Without Goddard, we never would have landed on the moon. A brilliant engineer, he became entranced with rocketry at 17-years-old after experiencing a waking dream of a spaceship being launched to Mars from his backyard. So yeah, he was the Joan of Arc of science, blessed with lucid visions of epic events. His landmark 1919 paper, A Method of Reaching Extreme Altitudes, was a detailed roadmap to outer space. But the media thought he was some kind of mad scientist, and The New York Times wrote a particularly scathing response to his work, in which they accused him of not understanding elementary physics because he advocated using rockets in a vacuum.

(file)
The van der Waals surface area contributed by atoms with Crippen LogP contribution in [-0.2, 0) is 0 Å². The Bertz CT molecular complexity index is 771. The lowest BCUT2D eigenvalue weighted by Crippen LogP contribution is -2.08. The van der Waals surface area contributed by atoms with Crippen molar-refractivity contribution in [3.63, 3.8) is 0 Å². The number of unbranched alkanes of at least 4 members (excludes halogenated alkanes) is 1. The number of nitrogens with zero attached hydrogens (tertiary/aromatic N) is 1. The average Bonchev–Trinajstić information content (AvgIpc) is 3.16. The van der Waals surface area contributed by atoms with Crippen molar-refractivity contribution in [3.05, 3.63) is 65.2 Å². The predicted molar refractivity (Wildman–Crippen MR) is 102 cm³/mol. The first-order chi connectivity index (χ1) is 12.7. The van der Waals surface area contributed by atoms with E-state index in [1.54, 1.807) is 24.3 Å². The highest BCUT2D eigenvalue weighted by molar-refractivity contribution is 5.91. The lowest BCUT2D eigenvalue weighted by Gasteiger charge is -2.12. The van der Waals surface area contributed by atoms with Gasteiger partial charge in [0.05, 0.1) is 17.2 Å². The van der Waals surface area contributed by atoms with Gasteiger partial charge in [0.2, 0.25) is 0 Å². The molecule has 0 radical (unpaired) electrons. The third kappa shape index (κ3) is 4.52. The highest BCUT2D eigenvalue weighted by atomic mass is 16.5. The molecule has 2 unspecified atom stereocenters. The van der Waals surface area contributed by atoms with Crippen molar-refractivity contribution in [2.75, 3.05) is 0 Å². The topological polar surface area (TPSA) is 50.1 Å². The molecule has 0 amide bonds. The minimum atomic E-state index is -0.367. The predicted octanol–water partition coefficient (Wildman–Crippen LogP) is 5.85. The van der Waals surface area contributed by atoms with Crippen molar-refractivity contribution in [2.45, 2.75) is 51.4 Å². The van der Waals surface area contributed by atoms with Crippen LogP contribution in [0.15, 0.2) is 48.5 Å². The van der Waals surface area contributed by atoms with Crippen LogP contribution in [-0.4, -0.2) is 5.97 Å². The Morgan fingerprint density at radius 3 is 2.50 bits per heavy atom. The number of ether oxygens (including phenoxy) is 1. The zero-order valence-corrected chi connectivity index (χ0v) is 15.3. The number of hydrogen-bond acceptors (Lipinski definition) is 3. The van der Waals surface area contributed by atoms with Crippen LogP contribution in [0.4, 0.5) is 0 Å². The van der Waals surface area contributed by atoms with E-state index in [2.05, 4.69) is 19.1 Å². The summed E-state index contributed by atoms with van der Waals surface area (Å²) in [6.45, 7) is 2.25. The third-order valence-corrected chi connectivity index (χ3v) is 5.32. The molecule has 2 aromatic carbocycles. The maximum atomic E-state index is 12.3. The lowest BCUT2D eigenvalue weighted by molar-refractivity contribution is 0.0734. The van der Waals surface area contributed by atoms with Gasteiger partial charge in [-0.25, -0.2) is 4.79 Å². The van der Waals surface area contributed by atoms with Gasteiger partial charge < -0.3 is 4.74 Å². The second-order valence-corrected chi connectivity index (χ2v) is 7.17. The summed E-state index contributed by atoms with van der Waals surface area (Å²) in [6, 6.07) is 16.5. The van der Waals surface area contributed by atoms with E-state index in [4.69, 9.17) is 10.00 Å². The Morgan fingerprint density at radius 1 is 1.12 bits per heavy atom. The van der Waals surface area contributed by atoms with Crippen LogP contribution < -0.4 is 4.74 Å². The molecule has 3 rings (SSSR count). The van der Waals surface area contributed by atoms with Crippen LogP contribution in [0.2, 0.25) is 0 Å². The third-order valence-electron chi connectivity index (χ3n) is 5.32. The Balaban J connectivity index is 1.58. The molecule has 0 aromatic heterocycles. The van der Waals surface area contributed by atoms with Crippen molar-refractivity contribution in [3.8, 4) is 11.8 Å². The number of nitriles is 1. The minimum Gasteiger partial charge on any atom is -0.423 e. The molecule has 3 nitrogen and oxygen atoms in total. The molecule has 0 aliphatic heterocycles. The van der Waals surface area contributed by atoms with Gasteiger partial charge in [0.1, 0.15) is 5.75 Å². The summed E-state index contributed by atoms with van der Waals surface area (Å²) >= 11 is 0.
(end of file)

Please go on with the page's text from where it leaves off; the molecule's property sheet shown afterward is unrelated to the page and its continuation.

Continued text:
Things went from bad to worse when the German rocketry program stole Goddard's design plans to build their V-2 offensive missile. Despite being the greatest rocket scientist in the world, Goddard was not supported by his own country until it was too late. He died in 1945, sadly not witnessing the resurgence of his work which led to the Apollo Program. But perhaps what he would have enjoyed most about the first moon landing was a long overdue apology from The New York Times, issued a day after launch. They acknowledged that rockets do, in fact, work in a vacuum, as if the propulsion system of Apollo 11 needed their permission to function. Today, the scientists at the NASA Goddard Spaceflight Center live up to his daring, idealistic legacy, most recently with the Curiosity rover.